Turning fear into love (is what life is all about)

I have a history of being deathly afraid of snakes.

Which is funny, since snakes have been a barely-noticeable part of my life.

A theory is that part of the fear stems from how I idolized Indiana Jones as a child. My brother and I used to tirelessly perform Indiana Jones-related skits in our backyard. Indy’s major weakness was snakes, so perhaps the phobia was inherited to some degree from fiction.

Part of it may be genetic (my mother gets major heebie-jeebies from snakes). Part of it may be my religious upbringing (sin started after a snake tempted humans).

But ya know what? It doesn’t really matter too much how the fear began. Because now it’s over. I think. Mostly.

Here are some pictures and videos from my first time truly transcending the illusory barriers between human and snake. Thank you to Jennifer for this wonderful opportunity, and Steven for the brilliant camerawork.

The awe of discovery was prevalent in me as I realized that a snake’s skin doesn’t feel all that much different than human skin.

I’d always imagined a slimy and/or scaly texture, but the skin is rather quite silky.

In that last video, I sealed this transcendent treaty with a quick smooch.

My ultimate takeaway from this, is that so many of our fears as humans are unfounded.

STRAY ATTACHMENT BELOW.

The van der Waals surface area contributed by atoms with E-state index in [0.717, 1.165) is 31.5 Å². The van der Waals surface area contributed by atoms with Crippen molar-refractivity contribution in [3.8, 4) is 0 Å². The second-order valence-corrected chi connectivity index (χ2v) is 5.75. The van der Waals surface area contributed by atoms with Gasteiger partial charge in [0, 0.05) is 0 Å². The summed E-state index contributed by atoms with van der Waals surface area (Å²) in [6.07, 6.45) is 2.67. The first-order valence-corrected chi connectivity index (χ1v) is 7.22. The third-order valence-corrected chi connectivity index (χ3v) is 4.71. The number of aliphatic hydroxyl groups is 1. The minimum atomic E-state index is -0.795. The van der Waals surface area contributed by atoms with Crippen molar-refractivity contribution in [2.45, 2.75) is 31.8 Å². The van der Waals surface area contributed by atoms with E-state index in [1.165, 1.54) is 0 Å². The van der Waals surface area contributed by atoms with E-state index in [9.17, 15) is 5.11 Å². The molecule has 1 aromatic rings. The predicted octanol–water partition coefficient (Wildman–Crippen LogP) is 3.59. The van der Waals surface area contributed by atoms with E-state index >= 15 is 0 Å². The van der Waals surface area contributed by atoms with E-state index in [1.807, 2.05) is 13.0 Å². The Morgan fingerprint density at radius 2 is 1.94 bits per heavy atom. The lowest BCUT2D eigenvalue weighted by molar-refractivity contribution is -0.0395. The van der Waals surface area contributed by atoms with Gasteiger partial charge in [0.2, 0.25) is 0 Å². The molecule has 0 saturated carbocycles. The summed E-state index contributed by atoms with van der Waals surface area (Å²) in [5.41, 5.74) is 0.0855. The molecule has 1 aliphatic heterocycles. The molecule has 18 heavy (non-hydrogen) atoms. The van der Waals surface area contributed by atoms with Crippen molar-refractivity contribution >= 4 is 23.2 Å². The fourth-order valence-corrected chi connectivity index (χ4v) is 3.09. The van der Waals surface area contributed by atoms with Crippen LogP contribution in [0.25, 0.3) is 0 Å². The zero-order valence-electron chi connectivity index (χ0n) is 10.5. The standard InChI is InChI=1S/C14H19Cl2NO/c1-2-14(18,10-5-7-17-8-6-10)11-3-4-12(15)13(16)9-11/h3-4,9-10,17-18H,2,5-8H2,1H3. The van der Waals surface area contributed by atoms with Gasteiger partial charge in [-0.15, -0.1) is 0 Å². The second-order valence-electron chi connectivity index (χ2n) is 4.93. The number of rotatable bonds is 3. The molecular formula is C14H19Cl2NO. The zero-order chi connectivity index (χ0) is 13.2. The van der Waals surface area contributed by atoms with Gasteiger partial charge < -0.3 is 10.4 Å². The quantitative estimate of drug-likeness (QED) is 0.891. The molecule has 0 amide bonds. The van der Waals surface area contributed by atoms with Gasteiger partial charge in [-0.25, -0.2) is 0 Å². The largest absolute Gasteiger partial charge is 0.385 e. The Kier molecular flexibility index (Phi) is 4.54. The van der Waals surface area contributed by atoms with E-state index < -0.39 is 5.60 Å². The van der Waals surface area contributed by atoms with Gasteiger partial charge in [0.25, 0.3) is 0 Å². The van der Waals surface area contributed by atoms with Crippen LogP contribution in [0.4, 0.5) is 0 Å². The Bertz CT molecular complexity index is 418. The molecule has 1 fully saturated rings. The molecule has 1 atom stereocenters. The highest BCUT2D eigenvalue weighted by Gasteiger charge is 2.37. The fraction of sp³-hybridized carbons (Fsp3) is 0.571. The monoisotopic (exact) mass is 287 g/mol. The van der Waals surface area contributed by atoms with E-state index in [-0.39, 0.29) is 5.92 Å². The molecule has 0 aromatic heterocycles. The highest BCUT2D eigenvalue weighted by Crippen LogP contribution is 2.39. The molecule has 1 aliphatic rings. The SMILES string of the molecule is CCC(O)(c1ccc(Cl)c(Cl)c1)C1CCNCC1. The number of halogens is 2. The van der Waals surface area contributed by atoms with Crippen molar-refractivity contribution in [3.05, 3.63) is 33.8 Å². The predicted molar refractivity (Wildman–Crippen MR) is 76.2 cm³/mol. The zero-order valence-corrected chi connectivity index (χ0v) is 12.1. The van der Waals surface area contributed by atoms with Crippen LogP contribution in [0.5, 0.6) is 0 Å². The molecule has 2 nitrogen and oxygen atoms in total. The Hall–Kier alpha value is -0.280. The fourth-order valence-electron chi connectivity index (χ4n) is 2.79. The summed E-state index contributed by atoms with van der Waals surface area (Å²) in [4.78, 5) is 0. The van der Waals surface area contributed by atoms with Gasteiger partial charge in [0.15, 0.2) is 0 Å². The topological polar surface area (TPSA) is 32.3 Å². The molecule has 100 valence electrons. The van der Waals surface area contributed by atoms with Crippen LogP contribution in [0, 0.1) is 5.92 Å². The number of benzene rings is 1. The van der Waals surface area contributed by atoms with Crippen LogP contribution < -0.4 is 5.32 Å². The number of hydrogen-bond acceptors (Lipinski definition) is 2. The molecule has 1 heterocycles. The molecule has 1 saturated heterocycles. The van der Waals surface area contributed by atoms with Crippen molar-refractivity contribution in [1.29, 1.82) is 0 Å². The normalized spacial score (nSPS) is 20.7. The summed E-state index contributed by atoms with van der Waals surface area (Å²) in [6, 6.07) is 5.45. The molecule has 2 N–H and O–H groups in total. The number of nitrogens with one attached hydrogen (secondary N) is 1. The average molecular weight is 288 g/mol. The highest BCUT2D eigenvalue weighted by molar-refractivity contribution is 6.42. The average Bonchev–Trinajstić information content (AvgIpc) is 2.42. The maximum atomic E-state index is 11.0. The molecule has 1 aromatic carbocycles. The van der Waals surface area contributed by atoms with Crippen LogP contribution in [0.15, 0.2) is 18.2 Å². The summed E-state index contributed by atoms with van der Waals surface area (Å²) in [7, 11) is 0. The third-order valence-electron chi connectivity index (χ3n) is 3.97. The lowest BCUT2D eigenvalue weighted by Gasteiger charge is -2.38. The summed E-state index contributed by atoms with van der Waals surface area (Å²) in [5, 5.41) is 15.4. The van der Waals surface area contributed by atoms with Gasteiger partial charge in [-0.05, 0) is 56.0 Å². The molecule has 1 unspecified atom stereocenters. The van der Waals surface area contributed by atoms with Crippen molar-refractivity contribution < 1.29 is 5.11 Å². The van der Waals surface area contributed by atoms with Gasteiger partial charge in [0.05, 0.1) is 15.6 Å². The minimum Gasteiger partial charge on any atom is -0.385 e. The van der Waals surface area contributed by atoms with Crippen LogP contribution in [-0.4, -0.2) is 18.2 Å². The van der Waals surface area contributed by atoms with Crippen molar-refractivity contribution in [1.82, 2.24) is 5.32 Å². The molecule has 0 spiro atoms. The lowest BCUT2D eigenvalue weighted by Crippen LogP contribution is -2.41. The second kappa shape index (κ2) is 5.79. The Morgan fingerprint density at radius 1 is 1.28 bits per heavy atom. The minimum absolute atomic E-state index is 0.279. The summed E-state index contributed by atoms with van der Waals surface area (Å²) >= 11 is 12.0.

Sure, a snake could bite me.

So could a dog, a cat, a human.

Why is a snake bite more terrifying?


Only 7% of over 3,000 kinds of snakes are venomous with enough potency to kill a human.

I live in the Midwest United States, where the chances of getting bitten by a venomous snake are extremely miniscule.

Every snake I have ever seen encountered in the wild (less than five times in my entire life) got away from me as quickly as it possibly could.

It’s almost as if I’m the one to be terrified of, not the snake.

So, what have I been so irrationally afraid of my whole life, when it comes to these beautiful creatures?

I think it comes down to this:

Lack of familiarity, minimal exposure, and perceived differences.

All of these hindrances melt away rather easily in the light of closeness, curiosity, and exploration, all guided by loving intention.

A snake’s body may look different from mine, and its experience of the world is undoubtedly rather superficially radical from what I know.

But both a snake and I have a spark of sentience amazingly contained within a fused-together vessel of flesh and blood. That in and of itself is a tremendously noteworthy commonality, but that’s not where it ends.

We both experience fear. We both experience the deep and primal need to survive. We both respond to the emotions and temperaments of other beings. We both respond to love.

Both the snake and I depend on the natural arrangement of existence for our survival. We breathe, eat, and excrete as though we somehow know what we’re doing, but this is all guided by forces entirely beyond our personal control.

We’re just passengers on this crazy trip of existence; it’s a trip where allies are preferable to enemies, every single time. Fear loses its bite in the presence of understanding, closeness, and empathy.

If anyone wonders if my mind has strayed from snakes to sociological and human cultural contexts, well, of course it has.

But I won’t beat you over the head with it. Not this time.


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